RESEARCH PROPOSAL EXAMPLE 4. THIS PERSON RECEIVED A “9.8” INTRODUCTION Micheal Gottfredson and Travis Hirschi’s general theory of crime purports to be able to predict all crime at all time and that a person’s level of self-control is determined and unchangeable by age eight. This researcher saw this theory as an awfully broad statement and an extremely pessimistic view of human nature. By this logic, a person with a low score on the selfcontrol construct would be almost guaranteed to commit crime given the appropriate opportunity and little can be done to change that behavior. This researcher proposes that self-control can be learned and bolstered later in life through extensive behavior modification programs that work to curb the
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The characteristics of those with low self-control are described as “impulsive, insensitive, physical (as opposed to verbal), risk-taking, short-sighted, and non-verbal” which are compatible with the attributes of criminal behavior –that is, “short-lived, immediately gratifying, easy, simple, and exciting” (Gottfredson and Hirschi, 1990). In summary, the general theory of crime makes three claims about selfcontrol: it is acquired in childhood, it is not simply a synonym for criminality, and can be defined independent of criminal behavior, and it is the major explanatory variable in crime (Longshore, 1998). This researcher read and evaluated three articles on tests of the general theory of crime. The first was Douglas Longshore’s article “Self-Control and Criminal Opportunity: A Prospective Test of the General Theory of Crime”. This study conducted a prospective test of self-control and opportunity as predictors of property and personal crime among drug-using offenders. Results showed that property and personal crimes were more frequent among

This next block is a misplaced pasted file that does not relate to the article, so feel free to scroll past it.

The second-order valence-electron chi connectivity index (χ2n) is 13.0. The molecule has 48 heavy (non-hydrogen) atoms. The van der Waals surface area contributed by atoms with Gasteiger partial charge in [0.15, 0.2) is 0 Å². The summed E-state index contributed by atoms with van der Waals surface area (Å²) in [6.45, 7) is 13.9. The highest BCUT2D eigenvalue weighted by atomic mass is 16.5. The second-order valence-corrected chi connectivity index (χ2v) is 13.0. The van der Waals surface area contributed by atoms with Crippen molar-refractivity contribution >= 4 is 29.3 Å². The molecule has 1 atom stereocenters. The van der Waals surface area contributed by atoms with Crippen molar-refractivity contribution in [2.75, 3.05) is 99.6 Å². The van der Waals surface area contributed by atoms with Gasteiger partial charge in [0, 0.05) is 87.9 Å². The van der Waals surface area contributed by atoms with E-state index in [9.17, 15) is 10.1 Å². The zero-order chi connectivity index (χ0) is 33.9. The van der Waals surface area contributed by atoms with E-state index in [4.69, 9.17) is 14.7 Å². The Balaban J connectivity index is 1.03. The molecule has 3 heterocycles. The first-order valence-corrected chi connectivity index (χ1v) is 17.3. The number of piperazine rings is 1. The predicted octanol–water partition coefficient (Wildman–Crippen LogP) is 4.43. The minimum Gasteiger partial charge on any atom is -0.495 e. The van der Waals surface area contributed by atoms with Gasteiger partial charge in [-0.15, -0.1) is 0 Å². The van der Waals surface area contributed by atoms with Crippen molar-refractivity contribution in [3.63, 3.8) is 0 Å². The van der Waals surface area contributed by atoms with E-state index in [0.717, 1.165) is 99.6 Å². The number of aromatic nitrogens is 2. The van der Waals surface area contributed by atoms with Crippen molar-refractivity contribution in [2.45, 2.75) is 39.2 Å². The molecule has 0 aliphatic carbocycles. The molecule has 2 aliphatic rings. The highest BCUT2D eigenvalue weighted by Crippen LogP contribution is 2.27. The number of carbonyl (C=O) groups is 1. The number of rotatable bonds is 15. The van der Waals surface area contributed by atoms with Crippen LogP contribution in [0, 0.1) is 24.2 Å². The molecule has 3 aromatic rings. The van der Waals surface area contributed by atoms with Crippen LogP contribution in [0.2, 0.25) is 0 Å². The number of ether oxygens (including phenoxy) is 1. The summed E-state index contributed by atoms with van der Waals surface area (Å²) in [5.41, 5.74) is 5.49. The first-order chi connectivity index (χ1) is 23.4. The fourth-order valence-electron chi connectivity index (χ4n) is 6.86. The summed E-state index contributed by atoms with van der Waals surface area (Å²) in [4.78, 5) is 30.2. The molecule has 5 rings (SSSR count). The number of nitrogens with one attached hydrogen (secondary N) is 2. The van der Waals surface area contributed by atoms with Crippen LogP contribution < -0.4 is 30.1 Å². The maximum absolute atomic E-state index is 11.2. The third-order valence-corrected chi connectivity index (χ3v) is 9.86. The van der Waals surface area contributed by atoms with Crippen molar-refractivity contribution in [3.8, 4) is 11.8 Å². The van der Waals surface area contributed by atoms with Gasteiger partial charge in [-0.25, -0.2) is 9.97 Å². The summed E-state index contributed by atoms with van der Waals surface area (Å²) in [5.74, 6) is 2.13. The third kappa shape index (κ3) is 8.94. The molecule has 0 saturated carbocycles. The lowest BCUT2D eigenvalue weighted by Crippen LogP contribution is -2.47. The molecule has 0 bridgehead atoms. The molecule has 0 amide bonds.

Dr. Lane, Research Proposal Ex 4, Spring 2001, page 3
offenders lower on self-control and those with higher opportunity. About four percent of the variance in each type of crime was predicted by the low-self control variables (Longshore, 1998).